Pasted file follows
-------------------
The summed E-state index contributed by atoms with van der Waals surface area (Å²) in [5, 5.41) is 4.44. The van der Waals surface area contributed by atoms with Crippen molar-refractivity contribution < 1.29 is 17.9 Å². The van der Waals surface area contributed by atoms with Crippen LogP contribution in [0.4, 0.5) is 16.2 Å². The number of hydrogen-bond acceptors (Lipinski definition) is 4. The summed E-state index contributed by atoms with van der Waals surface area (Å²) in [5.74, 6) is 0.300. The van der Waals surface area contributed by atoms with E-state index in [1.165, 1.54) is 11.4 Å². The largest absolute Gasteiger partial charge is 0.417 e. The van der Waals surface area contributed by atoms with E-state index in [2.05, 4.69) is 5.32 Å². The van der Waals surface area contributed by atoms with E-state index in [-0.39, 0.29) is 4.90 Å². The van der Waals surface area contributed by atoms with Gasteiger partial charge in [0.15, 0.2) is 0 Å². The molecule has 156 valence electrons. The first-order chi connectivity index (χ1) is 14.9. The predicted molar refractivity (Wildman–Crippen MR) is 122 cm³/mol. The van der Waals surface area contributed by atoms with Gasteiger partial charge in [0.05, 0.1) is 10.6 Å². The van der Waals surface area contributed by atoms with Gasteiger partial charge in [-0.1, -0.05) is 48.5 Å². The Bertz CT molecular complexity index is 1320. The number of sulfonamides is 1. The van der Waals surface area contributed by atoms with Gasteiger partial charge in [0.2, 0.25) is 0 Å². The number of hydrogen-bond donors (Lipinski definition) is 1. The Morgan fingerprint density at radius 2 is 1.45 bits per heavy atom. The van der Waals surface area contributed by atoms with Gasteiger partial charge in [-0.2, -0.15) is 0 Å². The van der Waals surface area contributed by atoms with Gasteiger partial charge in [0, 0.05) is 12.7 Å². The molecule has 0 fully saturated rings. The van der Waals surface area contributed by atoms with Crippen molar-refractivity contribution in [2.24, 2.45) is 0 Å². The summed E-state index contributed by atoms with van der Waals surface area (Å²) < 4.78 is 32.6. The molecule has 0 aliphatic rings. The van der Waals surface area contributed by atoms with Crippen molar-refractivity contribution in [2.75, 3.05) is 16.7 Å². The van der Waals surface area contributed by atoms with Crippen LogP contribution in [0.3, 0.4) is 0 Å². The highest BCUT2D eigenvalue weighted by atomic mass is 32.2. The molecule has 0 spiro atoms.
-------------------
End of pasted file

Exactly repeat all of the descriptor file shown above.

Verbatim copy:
The summed E-state index contributed by atoms with van der Waals surface area (Å²) in [5, 5.41) is 4.44. The van der Waals surface area contributed by atoms with Crippen molar-refractivity contribution < 1.29 is 17.9 Å². The van der Waals surface area contributed by atoms with Crippen LogP contribution in [0.4, 0.5) is 16.2 Å². The number of hydrogen-bond acceptors (Lipinski definition) is 4. The summed E-state index contributed by atoms with van der Waals surface area (Å²) in [5.74, 6) is 0.300. The van der Waals surface area contributed by atoms with E-state index in [1.165, 1.54) is 11.4 Å². The largest absolute Gasteiger partial charge is 0.417 e. The van der Waals surface area contributed by atoms with E-state index in [2.05, 4.69) is 5.32 Å². The van der Waals surface area contributed by atoms with E-state index in [-0.39, 0.29) is 4.90 Å². The van der Waals surface area contributed by atoms with Gasteiger partial charge in [0.15, 0.2) is 0 Å². The molecule has 156 valence electrons. The first-order chi connectivity index (χ1) is 14.9. The predicted molar refractivity (Wildman–Crippen MR) is 122 cm³/mol. The van der Waals surface area contributed by atoms with Gasteiger partial charge in [0.05, 0.1) is 10.6 Å². The van der Waals surface area contributed by atoms with Gasteiger partial charge in [-0.1, -0.05) is 48.5 Å². The Bertz CT molecular complexity index is 1320. The number of sulfonamides is 1. The van der Waals surface area contributed by atoms with Gasteiger partial charge in [0.2, 0.25) is 0 Å². The number of hydrogen-bond donors (Lipinski definition) is 1. The Morgan fingerprint density at radius 2 is 1.45 bits per heavy atom. The van der Waals surface area contributed by atoms with Gasteiger partial charge in [-0.2, -0.15) is 0 Å². The van der Waals surface area contributed by atoms with Gasteiger partial charge in [0, 0.05) is 12.7 Å². The molecule has 0 fully saturated rings. The van der Waals surface area contributed by atoms with Crippen molar-refractivity contribution in [2.24, 2.45) is 0 Å². The summed E-state index contributed by atoms with van der Waals surface area (Å²) < 4.78 is 32.6. The molecule has 0 aliphatic rings. The van der Waals surface area contributed by atoms with Crippen molar-refractivity contribution in [2.75, 3.05) is 16.7 Å². The van der Waals surface area contributed by atoms with Crippen LogP contribution in [0.3, 0.4) is 0 Å². The highest BCUT2D eigenvalue weighted by atomic mass is 32.2. The molecule has 0 spiro atoms.